But feeling isn't always bad. When you block off the feelings of hurt, and pain, and grief, you block off the wonderful feelings of love, and friendship, and healing as well.
 
This weekend, while I was surrounded by these extraordinary women, I was surrounded by so much more.
 
I was surrounded by beauty. Each of them carries their beauty in their own unique way, both inside and out, and that is an incredible thing.
 
I was surrounded by courage. These women shared themselves with me, with each other. They shared things, that maybe they had never shared before. They shared their stories, their hopes, their fears, their joy, their pain, their precious babies, and themselves. There was the courage of the women who knew they needed help in their journey, and they reached out for it. They pushed aside the feelings of "I'm not worthy of their help" and "I'm not worthy of their love" and let someone love them. The courage was overwhelming.
 
I was surrounded by strength. Even when they don't feel strong, it is there. The group of women at Love Wildly have buried their children. Some have buried their future children. We have all buried our dreams, our hopes, and a huge part of our hearts and ourselves with those precious lost lives.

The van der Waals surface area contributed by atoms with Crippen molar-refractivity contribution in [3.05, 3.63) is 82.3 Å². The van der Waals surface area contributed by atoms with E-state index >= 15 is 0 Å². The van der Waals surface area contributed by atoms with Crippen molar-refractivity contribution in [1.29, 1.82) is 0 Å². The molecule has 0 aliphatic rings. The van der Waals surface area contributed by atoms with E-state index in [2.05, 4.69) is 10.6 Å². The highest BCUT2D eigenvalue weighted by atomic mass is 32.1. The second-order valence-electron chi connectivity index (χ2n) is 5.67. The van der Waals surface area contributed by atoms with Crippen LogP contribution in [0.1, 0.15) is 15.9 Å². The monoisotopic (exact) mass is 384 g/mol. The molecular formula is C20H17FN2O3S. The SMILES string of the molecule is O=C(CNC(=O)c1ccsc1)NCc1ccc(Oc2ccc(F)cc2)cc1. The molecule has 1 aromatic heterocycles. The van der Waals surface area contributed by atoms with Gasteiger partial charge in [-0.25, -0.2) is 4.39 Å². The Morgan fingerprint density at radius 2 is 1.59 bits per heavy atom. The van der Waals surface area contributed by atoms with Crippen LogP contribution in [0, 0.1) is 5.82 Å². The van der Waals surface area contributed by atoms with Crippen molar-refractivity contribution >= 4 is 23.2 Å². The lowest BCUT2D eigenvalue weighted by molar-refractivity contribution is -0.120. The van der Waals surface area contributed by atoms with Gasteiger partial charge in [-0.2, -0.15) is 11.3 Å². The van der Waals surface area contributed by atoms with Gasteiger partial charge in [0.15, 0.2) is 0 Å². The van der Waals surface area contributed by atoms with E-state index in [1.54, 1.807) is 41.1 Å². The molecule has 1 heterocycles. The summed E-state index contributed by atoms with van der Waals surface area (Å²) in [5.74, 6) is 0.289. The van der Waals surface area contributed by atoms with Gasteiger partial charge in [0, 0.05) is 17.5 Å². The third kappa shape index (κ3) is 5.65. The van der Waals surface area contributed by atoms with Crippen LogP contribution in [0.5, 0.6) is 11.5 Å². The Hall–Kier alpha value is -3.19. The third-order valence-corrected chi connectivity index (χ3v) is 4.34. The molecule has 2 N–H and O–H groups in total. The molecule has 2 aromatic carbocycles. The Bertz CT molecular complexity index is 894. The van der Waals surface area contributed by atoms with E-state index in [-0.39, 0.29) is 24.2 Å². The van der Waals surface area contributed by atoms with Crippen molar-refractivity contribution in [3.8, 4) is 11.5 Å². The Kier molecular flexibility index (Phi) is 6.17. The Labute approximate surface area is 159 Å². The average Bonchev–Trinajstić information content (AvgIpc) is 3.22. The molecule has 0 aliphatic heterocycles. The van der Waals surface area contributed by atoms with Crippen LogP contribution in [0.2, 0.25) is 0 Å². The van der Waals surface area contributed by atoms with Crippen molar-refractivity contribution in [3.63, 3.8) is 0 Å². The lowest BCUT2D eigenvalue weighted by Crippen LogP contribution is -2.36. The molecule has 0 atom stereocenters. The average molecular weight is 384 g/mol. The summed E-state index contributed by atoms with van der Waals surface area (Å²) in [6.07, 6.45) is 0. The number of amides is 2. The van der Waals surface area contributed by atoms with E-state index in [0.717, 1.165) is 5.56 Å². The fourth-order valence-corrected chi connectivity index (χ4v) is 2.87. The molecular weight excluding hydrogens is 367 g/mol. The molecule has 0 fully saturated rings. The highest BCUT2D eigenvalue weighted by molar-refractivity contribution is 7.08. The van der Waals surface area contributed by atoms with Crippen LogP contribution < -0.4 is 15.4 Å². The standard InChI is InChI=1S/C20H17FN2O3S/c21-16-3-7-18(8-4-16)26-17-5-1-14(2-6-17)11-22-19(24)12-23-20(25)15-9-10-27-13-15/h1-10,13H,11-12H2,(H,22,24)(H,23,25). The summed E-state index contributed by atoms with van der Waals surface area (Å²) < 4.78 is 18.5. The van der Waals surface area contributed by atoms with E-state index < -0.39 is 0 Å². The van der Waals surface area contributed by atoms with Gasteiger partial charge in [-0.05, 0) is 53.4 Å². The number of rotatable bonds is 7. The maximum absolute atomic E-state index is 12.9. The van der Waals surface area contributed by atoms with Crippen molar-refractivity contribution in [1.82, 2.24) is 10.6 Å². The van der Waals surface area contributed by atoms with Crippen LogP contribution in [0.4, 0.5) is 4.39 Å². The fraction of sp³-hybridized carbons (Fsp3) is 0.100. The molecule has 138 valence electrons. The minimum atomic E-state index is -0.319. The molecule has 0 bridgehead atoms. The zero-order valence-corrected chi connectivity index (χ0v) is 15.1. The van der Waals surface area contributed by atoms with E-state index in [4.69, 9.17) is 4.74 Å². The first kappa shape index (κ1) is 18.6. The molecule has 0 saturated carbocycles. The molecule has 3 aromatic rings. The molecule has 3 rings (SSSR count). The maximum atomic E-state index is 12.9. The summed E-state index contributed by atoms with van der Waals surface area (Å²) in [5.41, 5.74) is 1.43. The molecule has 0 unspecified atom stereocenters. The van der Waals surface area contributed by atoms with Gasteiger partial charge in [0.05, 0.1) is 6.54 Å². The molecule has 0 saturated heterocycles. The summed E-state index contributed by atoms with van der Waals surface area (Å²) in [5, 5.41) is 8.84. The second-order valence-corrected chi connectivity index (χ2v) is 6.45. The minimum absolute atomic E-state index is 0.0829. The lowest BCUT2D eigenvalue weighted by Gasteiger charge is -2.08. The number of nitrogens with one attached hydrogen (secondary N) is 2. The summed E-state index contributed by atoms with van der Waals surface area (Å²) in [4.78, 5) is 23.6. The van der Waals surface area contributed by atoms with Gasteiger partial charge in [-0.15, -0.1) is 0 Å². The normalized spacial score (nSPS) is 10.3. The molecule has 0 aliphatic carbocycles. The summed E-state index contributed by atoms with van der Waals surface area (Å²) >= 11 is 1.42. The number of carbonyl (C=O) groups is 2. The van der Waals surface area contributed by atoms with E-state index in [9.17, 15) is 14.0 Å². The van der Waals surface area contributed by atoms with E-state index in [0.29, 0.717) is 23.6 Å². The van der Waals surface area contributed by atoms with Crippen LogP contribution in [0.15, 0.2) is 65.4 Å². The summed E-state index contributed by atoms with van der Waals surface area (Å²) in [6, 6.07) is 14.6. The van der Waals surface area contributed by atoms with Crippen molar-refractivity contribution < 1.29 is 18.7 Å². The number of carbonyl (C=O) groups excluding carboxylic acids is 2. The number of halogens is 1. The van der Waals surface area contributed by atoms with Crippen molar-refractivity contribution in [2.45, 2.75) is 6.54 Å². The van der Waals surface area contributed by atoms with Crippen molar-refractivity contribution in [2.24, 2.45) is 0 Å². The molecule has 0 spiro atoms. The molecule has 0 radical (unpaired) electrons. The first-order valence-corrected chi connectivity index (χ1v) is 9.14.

I was surrounded by love. Love Wildly wasn't just the name of the event. There was so much love that you couldn't help but feel it. Love for each other, love for our babies, and the hardest one--love for ourselves.
 
Along with the love, came support. Inspiring support. There were times I was overcome with emotions as I would turn and see mothers having a one on one moment. To realize that one, in all of the busyness, noticed that the other needed a helping hand in that moment; a hug, a cry, a friend. And they pushed aside any possible fears of rejection or "What do I say" and they acted.
 
It isn't all sunshine all the time. Fear and pain also made their presence known because they become a part of you after losing a child. But the truth that "that's ok" was there too.
 
It was a weekend I will never forget. And I love that. I don't want to forget. I want to carry the truths from the weekend with me always. I want to carry these ladies with me always.
 
Their friendship is a true treasure; a blessing.
 
Love Wildly ladies. You are loved. You are worthy of that love.